Al Gore Returns to the Political Scene
After months and months of lying low in the political sphere, former Vice President Al Gore is back with a vengeance -- launching a new campaign focused on climate change and appearing on "60 Minutes" last night to promote his group.
Gore's reemergence on the political scene comes not a moment too soon in the eyes of The Fix -- an unabashed analyzer of the Goreacle and his on again, off again relationship with the political world.
Divining what the Goreacle wants out of the political process and how he sees himself fitting into the party are something close to a full-time job but the interview he granted Leslie Stahl to kick off his Alliance for Climate Change Protection is telling.
You can read the whole exchange but here's the most important segment:
"And what about the idea of an honest broker who goes to the two candidates and helps push one or the other of them off to the side?" asked Lesley Stahl.
"Yeah, kind of a modern Boss Tweed," Gore said.
"Except his name would be Al Gore," Stahl replied.
"Well, I'm not applying for the job of broker," Gore retorted.
Those comments are a fascinating window into the mind of the Goreacle worth analyzing closely. Gore seems extremely skeptical of the idea of stepping in to the role of party boss in the race -- telling either Hillary Clinton or Barack Obama to step aside.
It's hard to remember now but following his defeat in 2000, Gore seriously considered a return engagement against President Bush in 2004. The strongest voices in opposition to a second campaign were the very establishment figures who are now looking to Gore to rescue them from the morass in which they currently find themselves.
So, it should come as little surprise to Gore watchers that he is something short of willing to ride to their rescue.
Since leaving office, Gore has moved further and further from party orthodoxy in an attempt to carve out a bipartisan/nonpartisan solution to global climate chance, which may have added to his reluctance to step in now and play party kingmaker.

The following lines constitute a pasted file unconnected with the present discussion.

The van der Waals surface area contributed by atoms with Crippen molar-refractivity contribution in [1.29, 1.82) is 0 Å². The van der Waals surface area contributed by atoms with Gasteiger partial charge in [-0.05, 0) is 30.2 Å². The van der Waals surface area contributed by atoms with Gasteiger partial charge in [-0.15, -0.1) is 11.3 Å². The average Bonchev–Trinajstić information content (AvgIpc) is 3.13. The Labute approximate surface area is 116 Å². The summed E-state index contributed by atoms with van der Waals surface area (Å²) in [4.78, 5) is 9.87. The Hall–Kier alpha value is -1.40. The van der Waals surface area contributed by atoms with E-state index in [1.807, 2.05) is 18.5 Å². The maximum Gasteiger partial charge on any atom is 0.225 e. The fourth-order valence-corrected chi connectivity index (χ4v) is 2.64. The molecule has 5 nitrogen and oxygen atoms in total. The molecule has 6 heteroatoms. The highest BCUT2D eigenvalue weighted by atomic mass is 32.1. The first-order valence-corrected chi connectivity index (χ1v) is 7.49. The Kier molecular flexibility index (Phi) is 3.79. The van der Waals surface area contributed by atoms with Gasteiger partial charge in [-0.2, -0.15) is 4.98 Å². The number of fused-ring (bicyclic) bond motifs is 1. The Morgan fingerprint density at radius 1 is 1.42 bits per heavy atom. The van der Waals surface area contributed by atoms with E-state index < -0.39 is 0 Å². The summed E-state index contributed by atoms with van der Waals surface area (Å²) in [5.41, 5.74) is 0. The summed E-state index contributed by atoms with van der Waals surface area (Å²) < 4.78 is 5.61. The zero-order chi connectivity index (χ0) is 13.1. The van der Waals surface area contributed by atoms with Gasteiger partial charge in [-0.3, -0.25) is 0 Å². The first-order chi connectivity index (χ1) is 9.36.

Gore's latest gambit -- a massive, multimillion effort to convince politicians of the need for action on climate change -- is a perfect example of his post-partisan approach to politics. The entire theme of the "We" campaign is the need to move beyond politics in order to solve a pressing crisis.
Watch the group's first ad -- airing this week on national broadcast and cable stations -- to see our point:
Future ads, according to Gore, will feature such partisan figures as Speaker of the House Nancy Pelosi (D-Calif.) and former House Speaker Newt Gingrich as well as the Revs. Al Sharpton and Pat Robertson.
It would be inconsistent, therefore, for the man trying to lead a bipartisan movement behind climate change to wade into the most partisan of affairs (a party primary) and select one candidate or the other.
Gore's interview with Stahl coupled with the launch of this new group convince us, more than at any time in recent history, that Al Gore is truly done with elective politics unless something drastic happens. Of course, in this campaign drastic happenings have become the rule rather than the exception, so one never knows.
Gore has clearly moved on. But can the Fix?
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